Reality of surgery

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Lew1201
Regular Member


Date Joined Mar 2007
Total Posts : 111
   Posted 4/8/2008 11:27 AM (GMT -6)   
Ok, it's not like we didn't see this coming, but no doctor has ever talked about surgery and suddenly it's as if it's a foregone conclusion and that's that.  Just sort of freaked me out. Plus the nurse was talking about a grieving process and the amazingly difficult recovery period and how there's a special nurse to get you through it.  If that's how it gets presented to my son he's going to run the other direction.  I know the recovery is difficult and it won't be easy, but I have to think when it's all over, his life will be more normal again.  Am I looking at this through rose colored glasses??
 
Mother of 18 year old son
Remicade
6MP 100mg


dakotagirl
Veteran Member


Date Joined Apr 2006
Total Posts : 3402
   Posted 4/8/2008 1:23 PM (GMT -6)   
I suggest reading Philip VanHooser's "It Takes More Than Guts". Great story about a guy who's gone through it.

I agree than many doctors don't do a good enough job of preparing patients what all of the options are. Some mention surgery too early - some too late. As soon as a patient is comfortable with their diagnosis - not super new, but understands it a bit - surgery should be mentioned. If only for patients to prepare themselves.

His life will be a NEW normal. After each and every choice we make or choice that is made for us, a new normal starts. It's just a matter of getting on with it. You son's life will be better for the fact that he's not in agony and can actually live his life away from the toilet.

With your support, he'll do great!
Pan-colitis and GERD diagnosed May 2003
Osteopenia diagnosed Feb 2006
Status:  Flaring :(
 
40mg pred, Asacol 12 per day,  Azathioprine 75mg, Rowasa, Canasa, Aciphex, Forvia, and Pro-Bio
 
Co-Mod for the UC forum:  Keep HealingWell running smoothly:  www.healingwell.com/donate


summerstorm
Veteran Member


Date Joined Aug 2006
Total Posts : 6571
   Posted 4/8/2008 7:59 PM (GMT -6)   
i dont think you are lookign at it through rose colored glasses, it sounds like you are looking at it just right. I had this surgery almost a year ago, and the recovery period does suck, lol. I takes a while, cause it is a major surgery and it is a major lifestyle change. I am not sure about the grieving process, some people though deal with losing their colon like losing a limb. And I get these weird urges to go to the bathroom sometimes, at first it freaked me out, but now it makes me laugh, lol.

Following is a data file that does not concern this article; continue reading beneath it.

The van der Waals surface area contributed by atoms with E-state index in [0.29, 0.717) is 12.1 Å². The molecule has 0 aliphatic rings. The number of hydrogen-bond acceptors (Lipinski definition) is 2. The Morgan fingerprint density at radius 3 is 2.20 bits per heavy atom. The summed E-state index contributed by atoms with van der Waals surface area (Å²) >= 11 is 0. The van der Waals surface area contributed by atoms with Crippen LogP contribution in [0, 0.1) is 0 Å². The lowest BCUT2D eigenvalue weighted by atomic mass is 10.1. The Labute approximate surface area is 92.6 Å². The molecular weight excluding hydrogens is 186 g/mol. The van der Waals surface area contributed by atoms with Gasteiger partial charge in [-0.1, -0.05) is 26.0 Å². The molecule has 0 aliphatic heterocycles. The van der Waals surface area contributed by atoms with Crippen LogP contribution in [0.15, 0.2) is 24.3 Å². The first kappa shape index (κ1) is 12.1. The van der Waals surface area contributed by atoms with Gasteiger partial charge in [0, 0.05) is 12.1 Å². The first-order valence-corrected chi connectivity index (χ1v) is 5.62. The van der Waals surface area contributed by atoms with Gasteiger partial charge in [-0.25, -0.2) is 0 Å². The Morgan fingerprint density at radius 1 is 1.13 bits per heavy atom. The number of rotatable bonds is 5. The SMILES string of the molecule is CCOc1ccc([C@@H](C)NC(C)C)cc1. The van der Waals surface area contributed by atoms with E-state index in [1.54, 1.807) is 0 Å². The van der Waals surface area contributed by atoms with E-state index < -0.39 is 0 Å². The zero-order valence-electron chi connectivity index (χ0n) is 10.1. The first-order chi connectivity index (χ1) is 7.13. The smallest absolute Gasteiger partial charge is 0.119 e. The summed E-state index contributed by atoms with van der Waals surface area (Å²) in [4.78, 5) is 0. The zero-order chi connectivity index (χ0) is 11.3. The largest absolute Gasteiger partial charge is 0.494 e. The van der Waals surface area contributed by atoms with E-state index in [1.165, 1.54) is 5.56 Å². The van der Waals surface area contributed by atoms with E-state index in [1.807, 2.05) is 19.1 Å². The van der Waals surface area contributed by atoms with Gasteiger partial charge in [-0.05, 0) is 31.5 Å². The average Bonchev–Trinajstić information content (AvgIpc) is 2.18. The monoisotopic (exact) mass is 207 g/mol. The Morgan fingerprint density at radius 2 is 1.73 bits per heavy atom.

the special nurse is an ET nurse, and that is a nurse who will help him with learning to change his bag and stuff like that. i wouldn't call it a nurse to get you through it that makes it sound like you have to have a nurse to live or something. You could do without an ET nurse, but it's best to have one, he/she will be very helpful in helping choose appliances and with questions. And it won't be long before he will be able to do everything without help from a nurse. Like i said, i have had mine for almost a year, and every single day i think of some little reason i am glad i did the surgery. today it was that i ate salad at a buffet, yesterday it was that i could mow the yard without worry, the day before, it was that i could lay in the tanning bed. See, just dumb little stuff. There are times, i look at it and i think, yuck, but then i realize that is a ton better than life before, and i laugh at myself for thinking it's yucky.
His life will never be the same, personally i think it will be better. And he will adjust, i don't even think about the fact that i have one most of the time.

Bennie
Veteran Member


Date Joined Nov 2006
Total Posts : 552
   Posted 4/8/2008 8:50 PM (GMT -6)   
Lew1201, I am feeling like you. My daughter is almost 17 (next week!) and is in her 3rd flare in a year and a half. She had her first Remicade infusion today so we will see if that helps. But we have started talking about surgery. There are moments when she just wants to rip her colon out and couldn't care less about any type of ostomy (we are still not sure about the different names). She just wants to stop flaring.
We are hoping to meet with a surgeon when she goes into remission. It would be much nicer to think about making these choices when not flaring at the time. Maybe we will be able to meet someone who has gone through this already. See it up close and personal. I have started to look at some websites that explain the surgery and recovery. I don't know if she is ready to face them yet.
I am scared about the thought of surgery. And recovery. And the rest of her life. And all the little details. So is she. We even posted on the Ostomies forum. They were great and made me feel like all those vain questions in my mind were as important as the other questions we have.
As the mother of a teenager, it is a fine line between letting them make the decision (they will be the ones who ultimately have to live with the results), helping them make the decision, and making a decision for them.
I will be reading your posts to see how things progress.
I hope your son feels better soon.
--Mom of bratcat (16 years old)--
Daughter bratcat was diagnosed with pancolitis October 2006
Current meds:
Asacol - 3 pills/3Xday, 2 tabs 6-mp/1.5 tabs 6-mp every other day, 60 mg prednisone
 
11/14/06 - started prednisone; 1/28/07 - finished prednisone!
3/3/07 - began to taper off hydrocortisone sloowwly! Summer 2007 - slowly began tapering Rowasa. 9/07 -- flaring? Nightly Rowasa. 9/21/07 -- added hydrocortisone enemas. 9/30/07--added prednisone. 10/31--started 6-mp, stopped the enemas. Started lowering prednisone. 3/08-another flare!